Calculating your entire pasture’s Grass Cover; across all your paddocks.
  1. Measure the quantity of grass in each paddock i.e.: the DM Yield (=1,600 kg DM/ha, considering the above example).
  2. Multiply the DM yield of each paddock by the area of the paddock in ha 1,600 x 1.6 ha = 2,560 kg DM. This gives you the grass cover available in the whole paddock.
  3. Similarly, calculate the DM yields for all the paddocks on your pasture.
  4. Sum up all the paddock-wise DM yields
  5. Calculate the sum total of all your paddock areas (grazing lands), in hectares
  6. Calculate your pasture’s total grass cover, your Grass Wedge, using this formula:

Grass wedge = Sum total of all your paddock-wise DM yields (value 1) / Total area in ha

However, this only gives your pasture availability. It cannot help you put together a grass wedge visual (refer below image) to help you create effective rotational plans.

I know. The Quadrant Cut method of measuring grass sounds like a lot of work. Especially, when you have to do this for more than 200 hectares, every week.

But, is it worth it?

To answer that, let’s consider the advantages and disadvantages of deploying the quadrant cut method.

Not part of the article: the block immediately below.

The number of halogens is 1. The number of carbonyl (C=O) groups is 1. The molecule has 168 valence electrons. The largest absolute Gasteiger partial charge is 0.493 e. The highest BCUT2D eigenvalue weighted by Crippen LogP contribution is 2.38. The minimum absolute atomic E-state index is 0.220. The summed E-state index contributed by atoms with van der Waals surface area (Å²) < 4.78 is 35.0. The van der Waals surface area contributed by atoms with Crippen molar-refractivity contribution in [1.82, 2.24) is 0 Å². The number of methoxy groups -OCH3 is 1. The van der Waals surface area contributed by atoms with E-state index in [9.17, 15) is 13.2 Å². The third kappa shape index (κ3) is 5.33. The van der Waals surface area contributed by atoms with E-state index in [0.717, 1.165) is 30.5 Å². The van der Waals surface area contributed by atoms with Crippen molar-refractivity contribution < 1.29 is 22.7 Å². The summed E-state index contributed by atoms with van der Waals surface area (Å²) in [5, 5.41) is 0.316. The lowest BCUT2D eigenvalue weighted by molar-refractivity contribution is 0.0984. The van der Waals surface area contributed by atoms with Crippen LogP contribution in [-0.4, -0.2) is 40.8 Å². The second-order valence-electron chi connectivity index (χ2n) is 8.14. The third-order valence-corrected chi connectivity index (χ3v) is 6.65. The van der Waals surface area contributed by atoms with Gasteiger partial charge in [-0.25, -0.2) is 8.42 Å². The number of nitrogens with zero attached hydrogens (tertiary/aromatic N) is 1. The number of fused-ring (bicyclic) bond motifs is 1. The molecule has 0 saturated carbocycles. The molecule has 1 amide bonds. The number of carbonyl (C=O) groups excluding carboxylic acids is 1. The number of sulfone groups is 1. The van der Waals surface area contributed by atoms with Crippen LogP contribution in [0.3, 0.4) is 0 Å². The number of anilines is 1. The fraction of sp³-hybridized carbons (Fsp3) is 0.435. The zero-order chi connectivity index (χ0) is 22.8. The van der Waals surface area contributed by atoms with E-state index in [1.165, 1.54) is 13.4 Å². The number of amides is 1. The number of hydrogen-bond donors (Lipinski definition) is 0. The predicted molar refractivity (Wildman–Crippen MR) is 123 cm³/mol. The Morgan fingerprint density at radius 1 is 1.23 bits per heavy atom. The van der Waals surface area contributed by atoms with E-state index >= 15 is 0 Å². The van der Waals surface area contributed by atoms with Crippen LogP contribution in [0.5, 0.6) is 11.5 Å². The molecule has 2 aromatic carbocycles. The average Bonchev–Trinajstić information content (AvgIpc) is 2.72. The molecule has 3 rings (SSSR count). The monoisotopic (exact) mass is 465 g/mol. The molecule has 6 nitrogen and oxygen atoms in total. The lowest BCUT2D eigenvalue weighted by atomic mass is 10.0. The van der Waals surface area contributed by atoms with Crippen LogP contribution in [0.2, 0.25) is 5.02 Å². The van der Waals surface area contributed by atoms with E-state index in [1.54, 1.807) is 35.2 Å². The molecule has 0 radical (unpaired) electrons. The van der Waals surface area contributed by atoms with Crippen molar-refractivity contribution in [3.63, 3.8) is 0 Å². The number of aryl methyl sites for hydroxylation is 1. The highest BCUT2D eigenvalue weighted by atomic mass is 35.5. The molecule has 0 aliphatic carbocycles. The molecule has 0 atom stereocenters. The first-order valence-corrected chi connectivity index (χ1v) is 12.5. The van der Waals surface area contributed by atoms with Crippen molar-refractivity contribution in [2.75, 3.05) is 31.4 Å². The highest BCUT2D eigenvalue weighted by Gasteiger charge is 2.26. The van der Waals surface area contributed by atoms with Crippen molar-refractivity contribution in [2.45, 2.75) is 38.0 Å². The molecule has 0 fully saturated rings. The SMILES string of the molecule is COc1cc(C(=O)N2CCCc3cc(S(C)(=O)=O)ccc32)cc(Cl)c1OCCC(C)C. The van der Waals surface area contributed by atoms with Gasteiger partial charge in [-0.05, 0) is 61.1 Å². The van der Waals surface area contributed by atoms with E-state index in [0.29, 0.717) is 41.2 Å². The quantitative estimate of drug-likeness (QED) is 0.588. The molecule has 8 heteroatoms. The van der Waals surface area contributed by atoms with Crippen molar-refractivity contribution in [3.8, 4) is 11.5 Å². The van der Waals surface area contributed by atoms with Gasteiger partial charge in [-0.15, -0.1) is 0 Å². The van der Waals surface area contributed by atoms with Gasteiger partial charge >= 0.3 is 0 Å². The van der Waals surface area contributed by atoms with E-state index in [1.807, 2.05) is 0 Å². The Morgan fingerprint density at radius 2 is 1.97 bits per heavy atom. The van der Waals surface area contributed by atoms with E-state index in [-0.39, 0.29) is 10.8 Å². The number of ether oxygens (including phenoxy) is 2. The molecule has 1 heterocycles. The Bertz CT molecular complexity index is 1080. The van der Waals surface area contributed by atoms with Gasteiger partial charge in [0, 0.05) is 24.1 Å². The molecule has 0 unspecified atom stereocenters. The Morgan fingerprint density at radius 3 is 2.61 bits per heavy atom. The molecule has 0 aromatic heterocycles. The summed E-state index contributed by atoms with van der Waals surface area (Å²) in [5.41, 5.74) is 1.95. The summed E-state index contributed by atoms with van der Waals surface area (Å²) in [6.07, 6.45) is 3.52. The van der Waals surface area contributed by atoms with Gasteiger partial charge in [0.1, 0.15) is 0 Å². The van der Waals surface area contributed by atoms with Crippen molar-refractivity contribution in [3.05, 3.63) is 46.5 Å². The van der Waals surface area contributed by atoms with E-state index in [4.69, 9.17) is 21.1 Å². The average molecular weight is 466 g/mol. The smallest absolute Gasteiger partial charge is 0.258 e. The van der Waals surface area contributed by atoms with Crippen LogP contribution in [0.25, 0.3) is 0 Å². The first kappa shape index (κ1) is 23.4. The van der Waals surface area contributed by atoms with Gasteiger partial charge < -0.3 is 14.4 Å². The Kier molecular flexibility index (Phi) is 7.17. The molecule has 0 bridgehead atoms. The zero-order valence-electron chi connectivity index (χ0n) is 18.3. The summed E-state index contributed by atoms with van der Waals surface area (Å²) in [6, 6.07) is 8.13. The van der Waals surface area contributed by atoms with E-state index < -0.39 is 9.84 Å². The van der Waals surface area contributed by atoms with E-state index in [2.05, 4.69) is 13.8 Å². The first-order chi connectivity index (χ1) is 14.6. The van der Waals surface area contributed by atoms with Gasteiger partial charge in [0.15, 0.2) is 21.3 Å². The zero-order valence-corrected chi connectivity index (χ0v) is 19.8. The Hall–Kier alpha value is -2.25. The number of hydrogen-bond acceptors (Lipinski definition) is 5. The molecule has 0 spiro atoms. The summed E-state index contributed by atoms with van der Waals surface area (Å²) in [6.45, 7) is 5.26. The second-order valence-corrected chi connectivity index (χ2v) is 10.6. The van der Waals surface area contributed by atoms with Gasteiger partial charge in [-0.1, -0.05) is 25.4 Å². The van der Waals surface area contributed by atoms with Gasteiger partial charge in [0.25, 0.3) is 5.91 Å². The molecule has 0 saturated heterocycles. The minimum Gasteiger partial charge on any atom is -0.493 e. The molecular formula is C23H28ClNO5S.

Quadrant cuts for measuring pasture
Many quadrant cuts are required to get a good representation of the paddock, which is extremely time consuming.

Advantages of the Quadrant Cut method

Quadrants are:
  1. very precise, and so mainly used for research
  2. easy to make, you can do it yourself
  3. easy to use, no user training required since only very few decisions are required to be made by the observer
  4. easy to carry, there is just a quadrat and clipping sheers aside of paper and pencil
  5. inexpensive
  6. suitable for measuring grass, since plants are stationary, inactive species and you won’t have to bother with a counting unit
  7. able to mitigate risks of cloud cover impact on satellite images